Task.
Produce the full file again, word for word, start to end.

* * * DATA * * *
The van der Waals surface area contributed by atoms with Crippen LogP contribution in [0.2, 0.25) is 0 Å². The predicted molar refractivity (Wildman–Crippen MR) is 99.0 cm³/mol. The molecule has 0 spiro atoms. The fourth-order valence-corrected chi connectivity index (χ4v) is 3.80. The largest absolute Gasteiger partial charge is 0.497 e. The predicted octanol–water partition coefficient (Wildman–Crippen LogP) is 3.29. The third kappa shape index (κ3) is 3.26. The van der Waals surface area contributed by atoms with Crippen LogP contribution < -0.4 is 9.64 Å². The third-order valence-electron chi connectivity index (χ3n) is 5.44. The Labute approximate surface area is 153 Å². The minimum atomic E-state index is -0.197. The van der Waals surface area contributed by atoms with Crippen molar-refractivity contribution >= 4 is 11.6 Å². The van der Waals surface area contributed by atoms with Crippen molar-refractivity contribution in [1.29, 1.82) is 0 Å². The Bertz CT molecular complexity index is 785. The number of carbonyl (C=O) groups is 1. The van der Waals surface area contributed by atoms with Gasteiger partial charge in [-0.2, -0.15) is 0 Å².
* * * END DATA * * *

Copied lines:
The van der Waals surface area contributed by atoms with Crippen LogP contribution in [0.2, 0.25) is 0 Å². The predicted molar refractivity (Wildman–Crippen MR) is 99.0 cm³/mol. The molecule has 0 spiro atoms. The fourth-order valence-corrected chi connectivity index (χ4v) is 3.80. The largest absolute Gasteiger partial charge is 0.497 e. The predicted octanol–water partition coefficient (Wildman–Crippen LogP) is 3.29. The third kappa shape index (κ3) is 3.26. The van der Waals surface area contributed by atoms with Crippen LogP contribution < -0.4 is 9.64 Å². The third-order valence-electron chi connectivity index (χ3n) is 5.44. The Labute approximate surface area is 153 Å². The minimum atomic E-state index is -0.197. The van der Waals surface area contributed by atoms with Crippen molar-refractivity contribution >= 4 is 11.6 Å². The van der Waals surface area contributed by atoms with Crippen molar-refractivity contribution in [1.29, 1.82) is 0 Å². The Bertz CT molecular complexity index is 785. The number of carbonyl (C=O) groups is 1. The van der Waals surface area contributed by atoms with Gasteiger partial charge in [-0.2, -0.15) is 0 Å².